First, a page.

This is our cruising area in Vanuatu. Due to the prevailing winds from the southeast and that the country runs from northwest to southeast, it is very easy to go north, but it is a lot harder to go south.
I find the shapes of the Vanuatu islands a little odd - not like any combination I’ve noticed before. Roundish volcanic islands and the odd long and thin islands shaped by who knows what forces - maybe a convergence zone for oceanic plates?
Before we arrived, we heard Gulf Harbour Radio advise other yachts to expect lumpy seas around the islands as the norm. They were not wrong. The sea state is almost always bigger and rougher than the conditions seem to indicate. Currents, their direction and strength affected by unseen valleys and ridges along the relatively shallow depths between islands, can kick up a short tall sea in the blink of an eye.
‘Short’ refers to the time interval between peaks. For example - Seven seconds between peak to peak is quite a short interval. The shorter interval, the more vertical the wave face, the stronger the effect of the wave when it catches you up. With waves from behind, you can get a lot of rolling and some surfing. With waves on the beam, they may be approaching from an angle that lets you sail along them in reasonable comfort across them on the diagonal. In any wind direction, one is never surprised prepared for the rogue wave possibly coming from a different direction or Ben taller than most.
On the short passage from Epi to Malekula, I’m pretty sure Larus had a personal best in horizontality. A box of reading glasses bits and pieces was flung from the port bookshelf to the starboard berth and that hasn’t happened before. On the same passage, the currents swung round from west to south to east to north. You only notice when your speed drops and the seas get rougher and rougher as the wind blows the surface in the opposite direction the current is the taking.
Erromanga, the next island up from Tanna. We left with Capall Mara - well, we left first and they cruised passed us just over halfway there - and anchor together in Dillon’s Bay. Erromanga, like Tanna was badly damaged by cyclones in 2023.
Tim, John and Sal went ashore the next day to visit the ‘yacht club’ and have a tour with the village with the yacht club owner. It’s more of a meeting place than a club. He also took them up to house and pointed out areas and flora of special interest.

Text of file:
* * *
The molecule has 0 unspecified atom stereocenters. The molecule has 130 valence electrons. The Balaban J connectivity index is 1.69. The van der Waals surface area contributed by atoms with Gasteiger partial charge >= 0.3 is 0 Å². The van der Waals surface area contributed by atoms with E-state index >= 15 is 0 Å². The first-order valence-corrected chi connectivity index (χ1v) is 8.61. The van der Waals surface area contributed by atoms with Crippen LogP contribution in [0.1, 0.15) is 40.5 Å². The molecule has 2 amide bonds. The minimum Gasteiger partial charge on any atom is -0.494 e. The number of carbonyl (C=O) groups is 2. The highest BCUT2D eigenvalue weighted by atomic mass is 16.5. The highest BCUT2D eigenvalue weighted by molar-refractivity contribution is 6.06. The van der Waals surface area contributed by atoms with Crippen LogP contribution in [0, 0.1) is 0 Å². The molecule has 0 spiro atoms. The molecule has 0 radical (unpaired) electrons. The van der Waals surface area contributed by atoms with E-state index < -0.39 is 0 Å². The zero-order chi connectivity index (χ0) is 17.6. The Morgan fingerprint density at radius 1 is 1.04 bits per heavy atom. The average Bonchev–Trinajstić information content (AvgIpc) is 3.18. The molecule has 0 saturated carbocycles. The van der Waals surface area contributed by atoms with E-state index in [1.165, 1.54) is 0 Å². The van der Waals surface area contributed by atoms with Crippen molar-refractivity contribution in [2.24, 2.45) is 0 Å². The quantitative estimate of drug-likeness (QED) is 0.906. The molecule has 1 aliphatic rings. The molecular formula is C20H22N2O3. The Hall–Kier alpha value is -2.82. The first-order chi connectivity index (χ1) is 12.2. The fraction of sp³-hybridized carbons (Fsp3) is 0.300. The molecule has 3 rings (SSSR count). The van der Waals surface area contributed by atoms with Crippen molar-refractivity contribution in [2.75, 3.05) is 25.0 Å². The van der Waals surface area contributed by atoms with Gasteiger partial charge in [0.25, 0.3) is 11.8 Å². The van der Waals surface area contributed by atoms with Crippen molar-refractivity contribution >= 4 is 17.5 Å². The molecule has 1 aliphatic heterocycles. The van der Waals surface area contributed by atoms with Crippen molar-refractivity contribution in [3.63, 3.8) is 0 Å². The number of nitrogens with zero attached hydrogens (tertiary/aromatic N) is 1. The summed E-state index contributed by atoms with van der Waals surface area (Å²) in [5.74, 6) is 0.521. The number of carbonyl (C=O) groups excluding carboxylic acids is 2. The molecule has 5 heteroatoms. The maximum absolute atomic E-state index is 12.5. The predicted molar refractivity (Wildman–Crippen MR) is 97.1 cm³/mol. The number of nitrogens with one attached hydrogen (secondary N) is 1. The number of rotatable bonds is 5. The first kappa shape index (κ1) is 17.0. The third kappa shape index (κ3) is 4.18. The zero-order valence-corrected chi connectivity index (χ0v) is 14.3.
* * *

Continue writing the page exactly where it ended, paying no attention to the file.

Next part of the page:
It was a baking day for me as we’d run out of bread, granola and muffins so I stayed onboard; I like to make best use of a hot oven. I planned to go the next day as it sounded like a lovely walk.
A local in a dugout canoe came by to chat and ask for any spare rice, flour, oil and yeast that we might have. I was able to supply a little of everything expect the oil. Our visitor also went away with a little bag of sweet potato bhajis that we were nibbling in the cockpit.
The next morning, we woke at about 0200 when the wind direction changed and started blowing into the bay. Larus rolling from side to side made sleep near impossible. We waited till morning and then upped anchor, headed to the island of Efata and the bustling capital city of Port Vila.
We arrived after dark to Efata but we were advised that navigation to the anchorage off Port Vila was very easy, and it was. The only incident of note on the whole passage was motoring past a sleeping whale. We became aware of the long black shape in the water on our port side when it cleared its blow hole twice. We were just outside the bay and very close to land so it was unexpected.
We picked up a marina mooring ball in the inner basin. It was very sheltered with a dinghy dock and restaurant with really good live music.
Port Vila was a shock compared to simple way of life for many in Port Resolution. Dusty, dirty and full of cars. The roads, particularly along the sides were deeply potholed and full of rain water.
It is so strange when you can distinctly remember taking photos but they are just not there. *sigh*
We had plans to head further north but with several days of strong winds and rain expected moved from Port Vila to Matapu Bay. We anchored near a young Kiwi/Aussie couple, Rachel and Dion, who have been in Vanuatu for much long than we have. They had just come down from the northern islands and were an enthusiastic wealth of information.
Tim and I walked to Port Havannah which is the next anchorage along. It has a jetty and a small settlement.